I still get asked occasionally. Actually, I was never asked when I was employed as a professor. Peer review is essential to the academic process. Although I hung my shingle at Nashotah House for a decade and a half, nobody was passing by. Now I get asked from time to time, to do some academic reviewing. As an editor I have to ask people to do this on a daily basis. It always bothers me when some privileged professor says, “I don’t do peer reviews; I’ve got my own writing to do.” Well, professor, if everyone felt that way you would never be published. We’ve got to pay our dues, no? Getting a Ph.D. doesn’t necessarily make you humble (although it should) or considerate. Although I’m hoping to move away from academic publishing to the more popular trade venue (believe me, I’m trying!), I know that holding a Ph.D. means I should review when I’m asked to.
Right now I’m reviewing a book manuscript that I really wish I could talk about here. Problem is, peer review is either a singly or doubly-blind process. The author doesn’t know who the reviewers are—that’s crucial. And sometimes the reviewer doesn’t know who the author is. Although this blog doesn’t get a big readership, it’d be just my luck that I’d be spouting off about some ideas I read and the author of said manuscript (I don’t know who it is, in this case) would happen upon my remarks. That means I have to make this post about the process rather than the content. Too bad too, because I’ve had a number of conversations about this very topic recently. Ah, but I must keep my fingers shut.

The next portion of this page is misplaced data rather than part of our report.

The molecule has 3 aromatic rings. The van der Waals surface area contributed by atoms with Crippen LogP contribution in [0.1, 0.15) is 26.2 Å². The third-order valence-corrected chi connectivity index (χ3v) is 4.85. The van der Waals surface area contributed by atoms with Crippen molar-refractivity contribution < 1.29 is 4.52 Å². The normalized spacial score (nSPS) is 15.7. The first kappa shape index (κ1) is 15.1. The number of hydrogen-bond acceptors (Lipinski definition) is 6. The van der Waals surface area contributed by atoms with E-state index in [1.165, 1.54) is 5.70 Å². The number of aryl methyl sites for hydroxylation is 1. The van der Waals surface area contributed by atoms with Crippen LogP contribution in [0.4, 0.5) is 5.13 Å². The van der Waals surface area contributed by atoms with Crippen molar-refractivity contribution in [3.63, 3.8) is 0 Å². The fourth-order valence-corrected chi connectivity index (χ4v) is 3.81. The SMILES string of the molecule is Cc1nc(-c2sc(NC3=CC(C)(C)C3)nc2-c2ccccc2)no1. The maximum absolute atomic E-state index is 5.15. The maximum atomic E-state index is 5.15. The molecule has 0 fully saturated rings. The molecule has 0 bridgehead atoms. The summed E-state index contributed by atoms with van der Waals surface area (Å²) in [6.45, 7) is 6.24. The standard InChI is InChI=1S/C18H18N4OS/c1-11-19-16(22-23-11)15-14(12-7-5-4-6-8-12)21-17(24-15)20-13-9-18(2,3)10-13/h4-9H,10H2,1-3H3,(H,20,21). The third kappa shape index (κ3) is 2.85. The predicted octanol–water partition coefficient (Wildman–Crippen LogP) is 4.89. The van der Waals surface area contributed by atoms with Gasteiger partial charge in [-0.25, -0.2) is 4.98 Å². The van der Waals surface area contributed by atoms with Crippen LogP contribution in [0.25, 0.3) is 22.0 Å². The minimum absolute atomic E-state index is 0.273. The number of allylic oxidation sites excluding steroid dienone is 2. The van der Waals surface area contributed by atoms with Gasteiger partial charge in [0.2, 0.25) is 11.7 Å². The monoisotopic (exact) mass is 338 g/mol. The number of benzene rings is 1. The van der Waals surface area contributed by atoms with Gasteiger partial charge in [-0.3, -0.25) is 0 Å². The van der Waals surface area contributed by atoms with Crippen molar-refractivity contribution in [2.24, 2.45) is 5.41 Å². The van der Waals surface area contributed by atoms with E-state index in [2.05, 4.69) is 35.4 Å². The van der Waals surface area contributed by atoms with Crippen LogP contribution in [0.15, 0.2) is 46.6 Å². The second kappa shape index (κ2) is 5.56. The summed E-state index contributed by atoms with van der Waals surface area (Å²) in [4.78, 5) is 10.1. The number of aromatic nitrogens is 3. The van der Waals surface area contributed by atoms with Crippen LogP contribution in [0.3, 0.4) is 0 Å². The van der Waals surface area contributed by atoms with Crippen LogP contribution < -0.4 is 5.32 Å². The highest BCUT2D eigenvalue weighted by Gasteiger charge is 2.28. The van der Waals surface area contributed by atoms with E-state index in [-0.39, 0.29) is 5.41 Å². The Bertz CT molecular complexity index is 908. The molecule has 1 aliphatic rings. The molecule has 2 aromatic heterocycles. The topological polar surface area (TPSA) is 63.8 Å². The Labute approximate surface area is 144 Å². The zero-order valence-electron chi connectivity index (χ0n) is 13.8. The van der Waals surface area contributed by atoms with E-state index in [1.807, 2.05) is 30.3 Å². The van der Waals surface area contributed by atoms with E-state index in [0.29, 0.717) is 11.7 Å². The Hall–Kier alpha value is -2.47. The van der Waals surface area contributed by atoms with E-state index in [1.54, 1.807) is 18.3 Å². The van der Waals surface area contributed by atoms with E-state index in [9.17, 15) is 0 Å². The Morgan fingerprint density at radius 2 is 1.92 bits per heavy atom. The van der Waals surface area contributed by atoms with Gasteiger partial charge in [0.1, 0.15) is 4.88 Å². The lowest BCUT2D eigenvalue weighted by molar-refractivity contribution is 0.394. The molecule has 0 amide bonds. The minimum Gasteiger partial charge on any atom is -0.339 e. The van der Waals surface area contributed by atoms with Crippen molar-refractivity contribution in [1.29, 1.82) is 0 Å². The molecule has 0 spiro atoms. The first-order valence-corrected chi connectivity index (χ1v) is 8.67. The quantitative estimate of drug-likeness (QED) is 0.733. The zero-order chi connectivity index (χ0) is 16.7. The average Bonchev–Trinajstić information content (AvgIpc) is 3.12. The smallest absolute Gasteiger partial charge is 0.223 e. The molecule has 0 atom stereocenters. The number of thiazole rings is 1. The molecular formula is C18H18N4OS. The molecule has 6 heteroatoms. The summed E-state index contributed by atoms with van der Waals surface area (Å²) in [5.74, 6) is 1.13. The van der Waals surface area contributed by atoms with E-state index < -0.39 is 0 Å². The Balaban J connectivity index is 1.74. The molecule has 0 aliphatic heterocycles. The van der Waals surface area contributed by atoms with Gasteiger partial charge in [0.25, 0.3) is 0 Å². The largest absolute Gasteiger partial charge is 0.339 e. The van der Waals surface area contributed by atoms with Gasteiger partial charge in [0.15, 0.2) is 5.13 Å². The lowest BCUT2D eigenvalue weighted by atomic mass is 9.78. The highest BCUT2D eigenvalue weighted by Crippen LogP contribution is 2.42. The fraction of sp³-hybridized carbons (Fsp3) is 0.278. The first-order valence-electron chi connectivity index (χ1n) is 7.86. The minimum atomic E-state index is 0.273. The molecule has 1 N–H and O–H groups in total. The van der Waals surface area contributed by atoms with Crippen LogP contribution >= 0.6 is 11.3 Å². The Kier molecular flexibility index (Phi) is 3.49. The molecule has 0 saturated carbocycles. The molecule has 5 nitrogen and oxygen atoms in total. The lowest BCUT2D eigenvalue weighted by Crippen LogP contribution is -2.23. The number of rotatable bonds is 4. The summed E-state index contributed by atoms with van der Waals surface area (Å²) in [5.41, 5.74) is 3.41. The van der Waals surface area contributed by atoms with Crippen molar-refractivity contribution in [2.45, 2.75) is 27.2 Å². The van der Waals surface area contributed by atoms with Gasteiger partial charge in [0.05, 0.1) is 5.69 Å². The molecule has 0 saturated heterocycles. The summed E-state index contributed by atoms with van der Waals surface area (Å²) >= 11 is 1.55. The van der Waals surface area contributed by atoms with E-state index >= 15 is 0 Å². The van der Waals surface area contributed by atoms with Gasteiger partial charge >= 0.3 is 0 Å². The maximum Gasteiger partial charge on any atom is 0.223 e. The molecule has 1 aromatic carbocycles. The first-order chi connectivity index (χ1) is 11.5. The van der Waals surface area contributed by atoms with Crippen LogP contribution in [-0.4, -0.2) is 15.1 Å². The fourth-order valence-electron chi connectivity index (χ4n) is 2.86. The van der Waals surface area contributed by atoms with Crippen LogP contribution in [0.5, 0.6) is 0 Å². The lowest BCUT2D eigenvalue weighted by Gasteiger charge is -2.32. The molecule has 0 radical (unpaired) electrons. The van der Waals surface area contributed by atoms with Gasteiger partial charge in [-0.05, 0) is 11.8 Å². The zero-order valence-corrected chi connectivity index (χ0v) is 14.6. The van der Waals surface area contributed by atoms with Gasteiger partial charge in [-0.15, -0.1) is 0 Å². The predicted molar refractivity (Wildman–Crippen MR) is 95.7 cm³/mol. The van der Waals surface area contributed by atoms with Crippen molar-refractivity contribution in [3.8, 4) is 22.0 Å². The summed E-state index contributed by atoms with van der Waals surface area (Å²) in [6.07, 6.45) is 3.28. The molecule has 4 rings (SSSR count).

Peer review isn’t a foolproof process. I try to remind people frequently that nobody—and I mean nobody—has all the answers. As the Buddha reportedly said, “Don’t take my word for it, check it against your experience.” I used to tell my Rutgers students that same thing. Don’t take my word for it just because I’m standing in front of an auditorium full of students. Ask others. Ask yourself, does it make sense? And don’t believe anyone who claims to have all the answers. That doesn’t solve my dilemma, though, of wanting to tell the world about the hidden book I’m reading. It ties in so well with what I try to do on this blog. And, really, it’s an honor to be asked. Someone thinks I have knowledge worth sharing. Only I can’t talk about it.